The Supreme Court has made a ruling that could impact Shariah law in America.
In a 9-0 decision in the case of Holt vs. Hobbs, the Supreme Court ruled that “prison officials cannot arbitrarily ban peaceful religious practices.”
The case dealt with Abdul Muhammad, an inmate in Arkansas who was told he could not grow a half-inch before, even though he wanted to for religious reasons. According to the Conservative Tribune, the court ruled that “unquestionable deference” to the prison rules went against the law, and that lower courts “deferred to (Arkansas) prison officials’ mere say-so” in their rulings against Muhammad.
The case divided people in both political parties. Some felt that a ruling in Muhammad’s favor would be a victory for Shariah Law. Others, even some conservatives, felt that not allowing Muhammad to grow a beard violated his religious freedom.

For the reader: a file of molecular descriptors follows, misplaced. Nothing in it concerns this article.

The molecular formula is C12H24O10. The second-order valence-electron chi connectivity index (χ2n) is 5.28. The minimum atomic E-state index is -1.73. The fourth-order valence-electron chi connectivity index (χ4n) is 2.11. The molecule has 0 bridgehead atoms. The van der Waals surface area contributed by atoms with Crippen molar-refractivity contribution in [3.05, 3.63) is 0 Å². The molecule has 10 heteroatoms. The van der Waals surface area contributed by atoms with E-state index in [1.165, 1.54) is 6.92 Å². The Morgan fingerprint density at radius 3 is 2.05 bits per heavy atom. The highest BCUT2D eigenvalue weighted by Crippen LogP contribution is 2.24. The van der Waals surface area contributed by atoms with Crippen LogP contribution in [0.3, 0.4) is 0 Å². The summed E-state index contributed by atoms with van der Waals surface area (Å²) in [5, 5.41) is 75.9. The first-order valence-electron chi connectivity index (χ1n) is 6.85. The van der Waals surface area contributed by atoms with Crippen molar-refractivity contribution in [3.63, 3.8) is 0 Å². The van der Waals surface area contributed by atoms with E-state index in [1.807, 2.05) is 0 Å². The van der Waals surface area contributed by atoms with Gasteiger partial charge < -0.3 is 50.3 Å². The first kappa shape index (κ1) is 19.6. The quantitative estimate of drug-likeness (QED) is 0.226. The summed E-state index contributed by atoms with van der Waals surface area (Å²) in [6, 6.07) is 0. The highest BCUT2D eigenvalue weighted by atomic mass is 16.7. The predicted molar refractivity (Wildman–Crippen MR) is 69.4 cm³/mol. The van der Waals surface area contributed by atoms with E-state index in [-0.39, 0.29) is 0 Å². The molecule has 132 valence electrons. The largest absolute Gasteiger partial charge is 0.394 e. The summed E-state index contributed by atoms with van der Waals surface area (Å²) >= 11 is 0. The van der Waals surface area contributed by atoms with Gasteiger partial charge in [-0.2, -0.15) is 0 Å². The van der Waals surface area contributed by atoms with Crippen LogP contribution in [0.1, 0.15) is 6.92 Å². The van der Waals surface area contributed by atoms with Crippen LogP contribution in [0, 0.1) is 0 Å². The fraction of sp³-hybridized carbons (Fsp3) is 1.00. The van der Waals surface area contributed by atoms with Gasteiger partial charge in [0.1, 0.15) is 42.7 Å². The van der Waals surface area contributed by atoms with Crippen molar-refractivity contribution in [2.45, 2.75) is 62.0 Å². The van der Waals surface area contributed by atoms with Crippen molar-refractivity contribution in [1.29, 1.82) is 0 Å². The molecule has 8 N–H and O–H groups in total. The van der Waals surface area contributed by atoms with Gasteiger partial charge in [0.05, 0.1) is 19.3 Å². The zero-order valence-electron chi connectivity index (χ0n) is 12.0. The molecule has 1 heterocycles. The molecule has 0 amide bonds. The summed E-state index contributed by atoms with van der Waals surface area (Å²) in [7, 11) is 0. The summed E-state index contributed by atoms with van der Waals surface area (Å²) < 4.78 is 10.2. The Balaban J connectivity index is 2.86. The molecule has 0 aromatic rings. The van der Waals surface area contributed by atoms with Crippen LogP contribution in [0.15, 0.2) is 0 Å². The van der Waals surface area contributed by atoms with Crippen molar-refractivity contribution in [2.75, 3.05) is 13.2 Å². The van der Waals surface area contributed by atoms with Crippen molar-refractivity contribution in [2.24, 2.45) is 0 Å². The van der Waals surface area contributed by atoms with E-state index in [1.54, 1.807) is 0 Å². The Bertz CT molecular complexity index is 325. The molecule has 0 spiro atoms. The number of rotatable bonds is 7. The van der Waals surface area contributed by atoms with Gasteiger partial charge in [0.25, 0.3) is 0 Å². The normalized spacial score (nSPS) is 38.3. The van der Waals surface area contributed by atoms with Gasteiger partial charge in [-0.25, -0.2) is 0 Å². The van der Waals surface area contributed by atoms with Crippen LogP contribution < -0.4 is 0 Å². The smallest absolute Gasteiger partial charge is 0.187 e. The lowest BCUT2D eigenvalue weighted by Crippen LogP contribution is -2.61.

“The court repeated a fundamental American principle today: government doesn’t get to ride roughshod over religious practices,” said Eric Rassbach, one of Muhammad’s attorneys.
“Where government can accommodate religion, it ought to,” he added. “What’s more, the court’s unanimous decision today, and the broad-based support among such diverse groups in this case, shows that religious liberty remains one of the central ideals of America that unifies us as a nation.”
The Supreme Court pointed out that 43 other states would have allowed Muhammad to grow a beard. This helped them come to their decision.
Do you see this as a victory for Shariah Law, or for religious freedoms? Let us know your thoughts in the comments section.